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Friday, July 16, 2010

Latest in world of toys on display at Big Sight


Staff writer

Tokyo International Toy Show 2010 kicked off Thursday, showcasing a wide variety of products ranging from classic to educational to high-tech.

News photo
A woman wearing a "brain wave" headset tests Sega's Mindflex game to move a ball levitated by a circular fan through hoops, on the first day of Tokyo International Toy Show 2010 Thursday. YOSHIAKI MIURA PHOTO

The major exhibition at Tokyo Big Sight features roughly 36,000 toys from 139 domestic and overseas companies.

One item that attracted a lot of attention Thursday was Sega Toys Co.'s Mindflex "brain-wave" toy.

According to the company, the player controls a plastic ball floating in midair on a fan through the power of concentration, which is detected by a headset.

"It's a type of toy we've never seen, so we don't know how consumers in Japan will react," said Tetsuya Hayakawa, who works in the global "edutainment" and hobby business department at Sega Toys.

Because players don't have to use their hands to play, the concept opens up all sorts of possibilities, Hayakawa said. For instance, it can be enjoyed by people with disabilities, and products like radio-controlled cars operated by brain waves could be developed in the future.

While the Mindflex symbolizes the high-tech era, some toys mixing old and new were also drawing attention.

Tenyo Co.'s Jigazo Puzzle @rt, the latest version in its popular Jigazo Puzzle, lets users assemble a jigsaw puzzle of anyone's face based on the style of historic artists.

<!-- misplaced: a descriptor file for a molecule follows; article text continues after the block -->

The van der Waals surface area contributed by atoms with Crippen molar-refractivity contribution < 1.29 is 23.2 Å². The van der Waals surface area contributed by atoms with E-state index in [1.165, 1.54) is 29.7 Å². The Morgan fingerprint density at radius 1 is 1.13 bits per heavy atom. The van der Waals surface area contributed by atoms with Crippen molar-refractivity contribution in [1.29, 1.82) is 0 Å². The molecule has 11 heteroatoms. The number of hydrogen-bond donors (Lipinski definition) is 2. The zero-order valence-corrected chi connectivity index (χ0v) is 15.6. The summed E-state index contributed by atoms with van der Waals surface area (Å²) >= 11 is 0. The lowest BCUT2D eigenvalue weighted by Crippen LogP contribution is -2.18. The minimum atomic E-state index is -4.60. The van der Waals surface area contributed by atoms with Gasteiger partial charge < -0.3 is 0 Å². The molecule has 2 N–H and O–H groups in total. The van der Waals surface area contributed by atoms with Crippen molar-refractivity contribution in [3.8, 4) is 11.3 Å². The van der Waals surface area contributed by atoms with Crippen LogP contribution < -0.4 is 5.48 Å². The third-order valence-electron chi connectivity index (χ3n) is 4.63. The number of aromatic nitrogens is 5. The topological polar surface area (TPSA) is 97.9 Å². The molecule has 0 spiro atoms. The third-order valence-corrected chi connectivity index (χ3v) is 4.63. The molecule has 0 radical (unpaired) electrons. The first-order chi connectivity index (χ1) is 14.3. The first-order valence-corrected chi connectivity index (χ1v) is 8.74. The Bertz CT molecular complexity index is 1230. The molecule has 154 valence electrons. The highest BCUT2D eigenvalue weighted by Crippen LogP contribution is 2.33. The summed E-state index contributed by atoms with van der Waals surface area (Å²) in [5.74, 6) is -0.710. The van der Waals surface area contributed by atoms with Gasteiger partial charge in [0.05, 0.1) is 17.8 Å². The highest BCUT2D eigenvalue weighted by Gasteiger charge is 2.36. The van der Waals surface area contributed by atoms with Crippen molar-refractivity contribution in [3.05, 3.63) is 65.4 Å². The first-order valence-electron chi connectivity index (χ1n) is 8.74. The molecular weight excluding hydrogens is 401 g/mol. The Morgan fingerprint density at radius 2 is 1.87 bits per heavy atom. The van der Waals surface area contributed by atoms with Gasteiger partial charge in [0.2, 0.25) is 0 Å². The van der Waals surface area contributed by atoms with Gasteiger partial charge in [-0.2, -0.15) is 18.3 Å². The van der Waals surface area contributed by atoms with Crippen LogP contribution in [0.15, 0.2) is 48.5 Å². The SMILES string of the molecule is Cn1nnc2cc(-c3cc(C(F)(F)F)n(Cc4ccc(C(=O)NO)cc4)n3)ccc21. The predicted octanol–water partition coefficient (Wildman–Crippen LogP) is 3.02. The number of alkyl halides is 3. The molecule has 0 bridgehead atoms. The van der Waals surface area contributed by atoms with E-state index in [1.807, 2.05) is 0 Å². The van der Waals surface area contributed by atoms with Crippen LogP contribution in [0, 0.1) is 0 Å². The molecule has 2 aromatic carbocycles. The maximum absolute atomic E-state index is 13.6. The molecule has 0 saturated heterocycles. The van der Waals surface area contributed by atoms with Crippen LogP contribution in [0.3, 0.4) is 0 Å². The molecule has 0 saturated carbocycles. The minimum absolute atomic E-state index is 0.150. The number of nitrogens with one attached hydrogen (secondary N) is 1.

The customer takes a picture of someone's face and e-mails it to the designated address. A reply sent immediately shows which pieces should go where to assemble the pattern.

Ryo Kawai of Tenyo's sales department said the first version of the Jigazo Puzzle has been a big hit, with about 100,000 units sold since November.

While the concept of custom-made puzzles has been around for a long time, the Jigazo Puzzle is "a new concept . . . people can do it even through a cell phone," Kawai said.

News photo
Fine form: A model tries out Epoch Co.'s virtual golf game, Ryo Ishikawa Excite Golf, at Tokyo Big Sight on Thursday. YOSHIAKI MIURA PHOTO

"From just one jigsaw puzzle box, you can assemble a pattern of anyone's face in the world," he said.

Visitors were also eager to check out classic toys, including Lica-chan dolls, as well as character toys from popular "anime" like "Anpanman" and "One Piece."

Cooking toys, a big hit at last year's show, are on prominent display. Among them is Happinet Corp.'s cotton candy maker. More than 20,000 units have been sold.

Meanwhile, the Japan Toy Association reported earlier this week that domestic toy sales came to ¥649.4 billion in fiscal 2009, down a mere 0.9 percent from the previous year, indicating the toy market remains firm.

Ahead of the toy show, the association also announced this year's awards in seven categories — boys, girls, educational, character-driven, innovative, "high target" for adults, and universal.

The award winners attracted a lot of visitors Thursday, especially in the boys category. For instance, many people tried the virtual golf toy Ryo Ishikawa Excite Golf, produced by Epoch Co. in collaboration from the popular professional golfer.

The show will be open to the public on Saturday and Sunday.



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The Japan Times

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